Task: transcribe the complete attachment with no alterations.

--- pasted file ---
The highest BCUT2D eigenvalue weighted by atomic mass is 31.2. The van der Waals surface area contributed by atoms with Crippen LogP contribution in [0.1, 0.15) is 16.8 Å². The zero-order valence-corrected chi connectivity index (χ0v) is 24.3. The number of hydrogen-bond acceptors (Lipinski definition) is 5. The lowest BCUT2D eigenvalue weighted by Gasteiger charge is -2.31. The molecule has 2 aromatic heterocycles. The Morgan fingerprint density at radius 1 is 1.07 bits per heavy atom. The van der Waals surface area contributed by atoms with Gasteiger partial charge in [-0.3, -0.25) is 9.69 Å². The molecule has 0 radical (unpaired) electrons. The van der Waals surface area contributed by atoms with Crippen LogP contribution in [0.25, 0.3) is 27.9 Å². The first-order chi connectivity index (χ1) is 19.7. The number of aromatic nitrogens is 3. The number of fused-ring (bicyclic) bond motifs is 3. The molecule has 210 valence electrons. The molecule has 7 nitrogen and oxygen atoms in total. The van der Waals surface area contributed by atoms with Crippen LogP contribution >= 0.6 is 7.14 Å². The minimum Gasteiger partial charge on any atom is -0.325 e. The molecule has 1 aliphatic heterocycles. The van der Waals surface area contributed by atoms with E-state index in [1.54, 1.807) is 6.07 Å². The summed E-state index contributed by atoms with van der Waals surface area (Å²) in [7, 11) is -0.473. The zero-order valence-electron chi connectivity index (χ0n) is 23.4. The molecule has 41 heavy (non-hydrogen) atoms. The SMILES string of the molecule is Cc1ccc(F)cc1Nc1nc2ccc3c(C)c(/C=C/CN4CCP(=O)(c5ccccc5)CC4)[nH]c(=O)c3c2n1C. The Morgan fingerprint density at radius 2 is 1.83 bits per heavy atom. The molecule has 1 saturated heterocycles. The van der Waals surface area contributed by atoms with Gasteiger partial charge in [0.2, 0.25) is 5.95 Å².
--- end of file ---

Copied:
The highest BCUT2D eigenvalue weighted by atomic mass is 31.2. The van der Waals surface area contributed by atoms with Crippen LogP contribution in [0.1, 0.15) is 16.8 Å². The zero-order valence-corrected chi connectivity index (χ0v) is 24.3. The number of hydrogen-bond acceptors (Lipinski definition) is 5. The lowest BCUT2D eigenvalue weighted by Gasteiger charge is -2.31. The molecule has 2 aromatic heterocycles. The Morgan fingerprint density at radius 1 is 1.07 bits per heavy atom. The van der Waals surface area contributed by atoms with Gasteiger partial charge in [-0.3, -0.25) is 9.69 Å². The molecule has 0 radical (unpaired) electrons. The van der Waals surface area contributed by atoms with Crippen LogP contribution in [0.25, 0.3) is 27.9 Å². The first-order chi connectivity index (χ1) is 19.7. The number of aromatic nitrogens is 3. The number of fused-ring (bicyclic) bond motifs is 3. The molecule has 210 valence electrons. The molecule has 7 nitrogen and oxygen atoms in total. The van der Waals surface area contributed by atoms with Crippen LogP contribution >= 0.6 is 7.14 Å². The minimum Gasteiger partial charge on any atom is -0.325 e. The molecule has 1 aliphatic heterocycles. The van der Waals surface area contributed by atoms with E-state index in [1.54, 1.807) is 6.07 Å². The summed E-state index contributed by atoms with van der Waals surface area (Å²) in [7, 11) is -0.473. The zero-order valence-electron chi connectivity index (χ0n) is 23.4. The molecule has 41 heavy (non-hydrogen) atoms. The SMILES string of the molecule is Cc1ccc(F)cc1Nc1nc2ccc3c(C)c(/C=C/CN4CCP(=O)(c5ccccc5)CC4)[nH]c(=O)c3c2n1C. The Morgan fingerprint density at radius 2 is 1.83 bits per heavy atom. The molecule has 1 saturated heterocycles. The van der Waals surface area contributed by atoms with Gasteiger partial charge in [0.2, 0.25) is 5.95 Å².